three years old He retired from business some
years ago. The firm is conducted by his only son
Thomas L. King. Mr. King: was one of the
pioneer members of the "Westminister Presbyterian
Church, of this city.
REDISCOVERY OF EROS. -
Denver. Aug. 3.— Eros, one of the small planet 3 ■
asteroids of the solar system, was rediscovered
yesterday morning by Professor G. J. Lyng. who
was operating the telescope in Chamberlain Ob
servatory, at University Park. Eros was first dis- j
covered from an impression on a photographic ;
plate exposed by Witt at Berlin, in 1599. In October. !
19C0. the planet came close enough to the earth so I
that it could be observed optically, and was visible
for observation until June of last year when it <
again became Invisible The reappearance of the
planet has been awaited with much interest by
astronomers on account of variations in its bright
ness, reported by various observers, which it was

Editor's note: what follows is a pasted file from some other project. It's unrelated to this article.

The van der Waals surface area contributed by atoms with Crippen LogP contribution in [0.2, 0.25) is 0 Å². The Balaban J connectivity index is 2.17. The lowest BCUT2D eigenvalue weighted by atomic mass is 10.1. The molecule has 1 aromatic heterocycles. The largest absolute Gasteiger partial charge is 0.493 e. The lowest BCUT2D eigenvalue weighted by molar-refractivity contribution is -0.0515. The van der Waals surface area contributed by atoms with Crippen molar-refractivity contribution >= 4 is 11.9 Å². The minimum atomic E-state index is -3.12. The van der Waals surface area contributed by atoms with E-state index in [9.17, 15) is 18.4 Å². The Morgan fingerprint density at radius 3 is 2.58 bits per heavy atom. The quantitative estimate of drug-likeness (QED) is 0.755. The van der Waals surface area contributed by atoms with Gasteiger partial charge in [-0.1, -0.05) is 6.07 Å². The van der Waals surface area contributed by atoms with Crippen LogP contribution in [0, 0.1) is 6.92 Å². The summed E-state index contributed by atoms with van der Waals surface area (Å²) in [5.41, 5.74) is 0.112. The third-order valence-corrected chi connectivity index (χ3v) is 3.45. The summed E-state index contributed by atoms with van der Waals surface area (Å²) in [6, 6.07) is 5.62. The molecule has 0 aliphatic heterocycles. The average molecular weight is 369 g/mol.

desired to explain.
BOMBS WORK DISASTER
FOUR SPECTATORS AT ITALIAN CELR.
BRATION SERIOUSLY INJURED.
The terrific dynamite explosion which occurred <
at 11:30 o'clock Saturday night while the mi.
Jans of Mount Vernon and vicinity were cafe
brating the feast of Madonna Del Arco with a
brilliant display of fireworks, seriously injured
four spectators and badly frightened three them
sand more. who were assembled on a grandstand
in North Third-aye. In the crowd on the grand
stand were Mayor Fiske. the aldermen and many
citizens and their families, invited to witness
the fireworks as quests of honor. The injured;
were:
LOUISE DE AGRAMANTO. of FleetwooS. daoshter of .
New-York liveryman. shoulder and breast badly cm.
HENRY BERGEB. twelve years old. of No. 13 p earl _
st. . both legs broKen and arm and shoulder badly cot
Dr E*,S. NEWELL, consulting physician from Mobs*
' Vernon Hospital; slightly injure-} by b«ingr struck by
a piece of the bomb.
GEORGE REIDER. eight years old, son of 9. ReH,.